By Swati Bhat and Ira Dugal
MUMBAI (Reuters) - Risks to India's growth are higher than the risk of further inflation as major drivers of price increases are dissipating, justifying a pause in further rate hikes, Jayant Varma, an external member of the country's monetary policy panel said on Thursday.
The Reserve Bank of India has raised rates by a total of 250 basis points since May last year as it tackles stubbornly high prices.
Those rate hikes would work their way through the economy and choke demand, Varma, who along with a second external member Ashima Goyal voted against the latest quarter-point increase earlier this month, told Reuters in an interview on Thursday.
"Just the fact that we see big numbers (on inflation) in January and February ... doesn't mean that we ought to tighten now," he said.
Varma said government spending support to the economy was going to reduce in the next fiscal year as New Delhi announced a significant reduction in the fiscal deficit in its budget on Feb. 1.
Exports have been ticking down as well, he added.
Private capital expenditure was unlikely to pick up in the absence of strong demand, and though private consumption in the country seemed to be holding up, it was being driven by the top 5%-10% of the population, Varma said.
"I always think of the economy as an aircraft flying on four engines. All four engines are revving down, so what is going to happen to growth?"
The professor of finance and accounting said monetary policy globally had become complacent about inflation initially, before switching gears.
"I sometimes describe it as monetary policy driven by a guilt complex - that we goofed up a year ago, so we should not make the same mistake, but it is okay to make the opposite mistake."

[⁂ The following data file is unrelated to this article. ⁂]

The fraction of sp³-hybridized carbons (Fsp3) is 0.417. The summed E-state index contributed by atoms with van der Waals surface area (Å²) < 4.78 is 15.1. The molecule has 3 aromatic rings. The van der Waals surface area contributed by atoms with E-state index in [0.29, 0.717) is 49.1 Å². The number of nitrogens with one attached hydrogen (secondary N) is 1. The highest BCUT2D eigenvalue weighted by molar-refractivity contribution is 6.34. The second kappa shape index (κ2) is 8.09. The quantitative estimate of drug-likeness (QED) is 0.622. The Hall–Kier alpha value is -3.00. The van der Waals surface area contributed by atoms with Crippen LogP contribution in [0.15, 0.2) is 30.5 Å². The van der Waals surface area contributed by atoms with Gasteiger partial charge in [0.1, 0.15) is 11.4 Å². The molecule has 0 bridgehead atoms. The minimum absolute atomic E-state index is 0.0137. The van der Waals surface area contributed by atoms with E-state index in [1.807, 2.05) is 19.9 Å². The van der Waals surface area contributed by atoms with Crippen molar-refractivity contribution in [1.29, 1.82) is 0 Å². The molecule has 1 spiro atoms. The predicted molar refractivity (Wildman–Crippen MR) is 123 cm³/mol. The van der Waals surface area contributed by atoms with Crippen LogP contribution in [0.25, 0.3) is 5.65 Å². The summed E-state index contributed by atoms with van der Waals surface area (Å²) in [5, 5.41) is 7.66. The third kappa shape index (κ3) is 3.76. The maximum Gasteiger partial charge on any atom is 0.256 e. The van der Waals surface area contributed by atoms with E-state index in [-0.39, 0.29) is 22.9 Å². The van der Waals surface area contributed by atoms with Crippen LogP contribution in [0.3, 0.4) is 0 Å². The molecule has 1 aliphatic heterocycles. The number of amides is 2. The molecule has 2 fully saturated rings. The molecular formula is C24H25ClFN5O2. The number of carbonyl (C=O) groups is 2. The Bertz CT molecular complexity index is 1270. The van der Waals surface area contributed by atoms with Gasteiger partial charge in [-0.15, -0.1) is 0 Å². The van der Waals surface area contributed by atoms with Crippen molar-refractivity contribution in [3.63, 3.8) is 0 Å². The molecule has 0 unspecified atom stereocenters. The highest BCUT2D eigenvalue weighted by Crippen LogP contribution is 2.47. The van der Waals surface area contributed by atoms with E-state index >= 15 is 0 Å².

The Fed delivered a string of 75-basis-point and 50-basis point rate hikes in 2022, raising the key rate by a total 450 bps, in its battle to curb inflation that had climbed to 40-year highs.
India's monetary policy panel failed in its mandate to keep inflation within the 2%-6% band, with it breaching the upper tolerance limit for three consecutive quarters to September 2022.
Latest reading for January showed annual retail inflation rose to 6.52%, yet again rising above the central bank's upper threshold for the first time in three months and raising concerns around at least one more rate hike.
"I'm not saying that we will never raise rates. I am saying we should wait and see what is the impact of what we have already done. And if we find that that's not enough, raise rates at that point".
"I think 2022/2023 is going to be very bad for inflation, there is no doubt about it. But what I see is that the major drivers for that have dissipated."
In particular, lower crude prices will eventually filter through to retail prices, helping pull down inflation, Varma said.
"We know there is a gift packed and ready, it is a question of when it will come."
(Reporting by Swati Bhat and Ira Dugal; Editing by Nivedita Bhattacharjee)